IMO Boeing have to view this as a step to NSR (AND DO SO FROM THE BEGINNING). Whether multiple wing options, common fuselage or common systems. They cannot afford two big investments in such similar areas and doing MoM now would derisk (and speed) NSR later. So, even if the MoM program is deemed a commercial failure, if it means NSR can be brought in around 2025 as a quick step and give a 3-4 year lead time over Airbus it may be a company level success.

The worst they could do is start as a standalone program, get halfway through then start the headscratching "I wonder if we could make A, B or C common with NSR?" - that'd be a complete disaster.
 
2175301
Posts: 1734
Joined: Wed May 16, 2007 11:19 am

RE: Boeing's Next -- A $15B Question

Mon Nov 09, 2015 5:48 pm

Quoting Amiga500 (Reply 39):

I think Wlederling's point is that compression is ultimately unstable - whereas tension isn't. If your ultimate load envelopes involve significant degrees of compression, then the spectre of buckling raises its ugly head - which wouldn't be nice in a cabin!


Yes, for fatigue reasons, compression/tension is to be avoided if at all possible, but away from joints, tension can be better than compression.

For every tension there has to be a matching compression as all the forces have to balance out. Thus, aircraft already have components designed for compressive forces. It is not difficult to design to avoid buckling, and I do not think floor joist would change much at all between tension and compression design as the pictures of the ones I have seen do not look like they would have an inate buckling issue.

The way I see it is that it is nothing more than a change from the historical standard approach; and looks "ugly" to classical designers. That is not to say that it could not be done and that it would not work well.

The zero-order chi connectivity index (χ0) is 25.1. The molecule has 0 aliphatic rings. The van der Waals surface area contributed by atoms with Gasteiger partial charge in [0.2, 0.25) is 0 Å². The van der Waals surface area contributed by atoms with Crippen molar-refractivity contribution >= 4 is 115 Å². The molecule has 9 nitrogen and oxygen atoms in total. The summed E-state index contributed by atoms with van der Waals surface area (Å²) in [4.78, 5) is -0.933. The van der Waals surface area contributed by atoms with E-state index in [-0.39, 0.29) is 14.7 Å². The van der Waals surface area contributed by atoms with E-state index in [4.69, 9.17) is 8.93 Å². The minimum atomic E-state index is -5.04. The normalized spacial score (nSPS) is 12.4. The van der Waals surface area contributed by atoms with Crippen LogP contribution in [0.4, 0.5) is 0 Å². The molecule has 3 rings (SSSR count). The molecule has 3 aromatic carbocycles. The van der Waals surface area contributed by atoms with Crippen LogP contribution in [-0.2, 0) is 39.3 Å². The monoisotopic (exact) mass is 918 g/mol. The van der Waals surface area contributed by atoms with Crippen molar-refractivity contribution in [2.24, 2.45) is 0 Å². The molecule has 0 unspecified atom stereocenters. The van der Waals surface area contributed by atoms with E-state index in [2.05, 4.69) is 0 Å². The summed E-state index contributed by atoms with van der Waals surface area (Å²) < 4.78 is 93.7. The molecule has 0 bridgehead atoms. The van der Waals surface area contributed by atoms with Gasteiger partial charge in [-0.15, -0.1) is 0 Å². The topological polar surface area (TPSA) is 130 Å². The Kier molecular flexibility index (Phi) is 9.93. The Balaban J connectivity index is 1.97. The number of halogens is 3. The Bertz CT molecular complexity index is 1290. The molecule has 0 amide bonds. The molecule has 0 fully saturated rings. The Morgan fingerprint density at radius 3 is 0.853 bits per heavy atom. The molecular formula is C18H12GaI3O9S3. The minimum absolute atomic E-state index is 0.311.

Part of the advancement of aircraft designs has always depended on adoption of new ways of doing things. This is no different.

I see the bigger issue is a determination of overall width and number of seats and isles across, and not the shape of the fuselage.


Have a great day,
 
LPSHobby
Posts: 454
Joined: Tue May 01, 2007 9:14 pm

RE: Boeing's Next -- A $15B Question

Mon Nov 09, 2015 5:49 pm

Quoting kelvin933 (Reply 41):
Which routes longer than 5000nm would use a MOM/NMA type aircraft rather than a 788 or A338 ?
The aircraft will be less roomy than the larger widebodies, so passengers will probably not be clamoring for 11+ hours flying in the MOM/NMA.
And I do not see any airline wanting to put crew rests into a MOM/NMA type aircraft.

no route, but maybe because we don´t have a plane today with this size and that range, if we would have one we could have planes with this size flying longer routes, don´t you think?
 
silentbob
Posts: 1604
Joined: Tue Aug 15, 2006 1:26 pm

RE: Boeing's Next -- A $15B Question

Mon Nov 09, 2015 5:59 pm

Quoting LPSHobby (Reply 38):
Why not a longer ranger instead of only 8000 km?

Building it to have a longer range will require a lot of additional weight.
 
User avatar
seahawk
Posts: 9627
Joined: Fri May 27, 2005 1:29 am

RE: Boeing's Next -- A $15B Question

Mon Nov 09, 2015 6:09 pm

Quoting 2175301 (Reply 43):
Part of the advancement of aircraft designs has always depended on adoption of new ways of doing things. This is no different.

New ways are nice, but some ways still have their natural drawbacks regardless of the technology you use to tackle them. And the wide oval is structurally more challenging not only due to the pressurisation but also when it comes to taking vertical loads.

7 abreast also has the problem that you can not fit LD3s and that you add one extra aisle for just one extra seat.

And then there is the problem that NSA is the big ticket item that Boeing needs to get right. I have my doubts that NMA as a 7 abreast design could have much in common with NSA.

And the final big problem is, that all designs in that market space were killed by bigger planes with more range or more efficient planes with less range.
 
User avatar
Polot
Posts: 10456
Joined: Thu Jul 28, 2011 3:01 pm

RE: Boeing's Next -- A $15B Question

Mon Nov 09, 2015 6:18 pm

How important is it that this could hold LD3's side by side?

It is not like the Airbus alternative can either (unless they try and make a A310neo with significant weight reductions), and I'm guessing Boeing will be heavily targeting 767 customers who are using LD2s anyway.

If you are interested in cargo heavy aircraft I'm guessing Boeing would point you to the 788. It is whether the effort of making a twin aisle is worth the weight penalty and how large (in terms of pax capacity) they want the aircraft to reach. Sticking to single aisle you start to run into length issues.